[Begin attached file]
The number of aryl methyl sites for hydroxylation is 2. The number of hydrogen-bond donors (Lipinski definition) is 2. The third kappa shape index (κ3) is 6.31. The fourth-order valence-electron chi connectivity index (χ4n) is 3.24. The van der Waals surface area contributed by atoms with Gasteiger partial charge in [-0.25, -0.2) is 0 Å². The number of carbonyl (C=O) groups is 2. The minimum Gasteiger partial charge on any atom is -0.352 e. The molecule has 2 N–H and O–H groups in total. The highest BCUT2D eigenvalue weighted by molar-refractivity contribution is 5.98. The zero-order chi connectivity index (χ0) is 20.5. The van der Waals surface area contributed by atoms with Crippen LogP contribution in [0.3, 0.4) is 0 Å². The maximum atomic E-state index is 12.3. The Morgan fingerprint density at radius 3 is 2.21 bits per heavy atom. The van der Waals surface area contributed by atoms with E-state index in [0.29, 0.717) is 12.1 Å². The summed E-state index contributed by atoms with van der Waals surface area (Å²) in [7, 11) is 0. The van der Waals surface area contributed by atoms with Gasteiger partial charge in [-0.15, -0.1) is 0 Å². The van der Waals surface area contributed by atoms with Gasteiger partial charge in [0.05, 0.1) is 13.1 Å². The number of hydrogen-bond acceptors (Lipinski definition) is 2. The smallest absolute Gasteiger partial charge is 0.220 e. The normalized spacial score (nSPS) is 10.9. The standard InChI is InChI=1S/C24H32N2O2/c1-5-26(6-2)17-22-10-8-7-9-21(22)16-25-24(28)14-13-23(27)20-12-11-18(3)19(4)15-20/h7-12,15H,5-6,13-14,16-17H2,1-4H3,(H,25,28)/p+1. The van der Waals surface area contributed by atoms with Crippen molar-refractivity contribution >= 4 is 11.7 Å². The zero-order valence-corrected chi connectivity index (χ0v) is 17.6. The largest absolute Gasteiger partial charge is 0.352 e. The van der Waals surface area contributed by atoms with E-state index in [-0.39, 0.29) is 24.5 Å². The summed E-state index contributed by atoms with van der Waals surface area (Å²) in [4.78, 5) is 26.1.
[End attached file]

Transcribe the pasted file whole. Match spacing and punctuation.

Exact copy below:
The number of aryl methyl sites for hydroxylation is 2. The number of hydrogen-bond donors (Lipinski definition) is 2. The third kappa shape index (κ3) is 6.31. The fourth-order valence-electron chi connectivity index (χ4n) is 3.24. The van der Waals surface area contributed by atoms with Gasteiger partial charge in [-0.25, -0.2) is 0 Å². The number of carbonyl (C=O) groups is 2. The minimum Gasteiger partial charge on any atom is -0.352 e. The molecule has 2 N–H and O–H groups in total. The highest BCUT2D eigenvalue weighted by molar-refractivity contribution is 5.98. The zero-order chi connectivity index (χ0) is 20.5. The van der Waals surface area contributed by atoms with Crippen LogP contribution in [0.3, 0.4) is 0 Å². The maximum atomic E-state index is 12.3. The Morgan fingerprint density at radius 3 is 2.21 bits per heavy atom. The van der Waals surface area contributed by atoms with E-state index in [0.29, 0.717) is 12.1 Å². The summed E-state index contributed by atoms with van der Waals surface area (Å²) in [7, 11) is 0. The van der Waals surface area contributed by atoms with Gasteiger partial charge in [-0.15, -0.1) is 0 Å². The van der Waals surface area contributed by atoms with Gasteiger partial charge in [0.05, 0.1) is 13.1 Å². The number of hydrogen-bond acceptors (Lipinski definition) is 2. The smallest absolute Gasteiger partial charge is 0.220 e. The normalized spacial score (nSPS) is 10.9. The standard InChI is InChI=1S/C24H32N2O2/c1-5-26(6-2)17-22-10-8-7-9-21(22)16-25-24(28)14-13-23(27)20-12-11-18(3)19(4)15-20/h7-12,15H,5-6,13-14,16-17H2,1-4H3,(H,25,28)/p+1. The van der Waals surface area contributed by atoms with Crippen molar-refractivity contribution >= 4 is 11.7 Å². The zero-order valence-corrected chi connectivity index (χ0v) is 17.6. The largest absolute Gasteiger partial charge is 0.352 e. The van der Waals surface area contributed by atoms with E-state index in [-0.39, 0.29) is 24.5 Å². The summed E-state index contributed by atoms with van der Waals surface area (Å²) in [4.78, 5) is 26.1.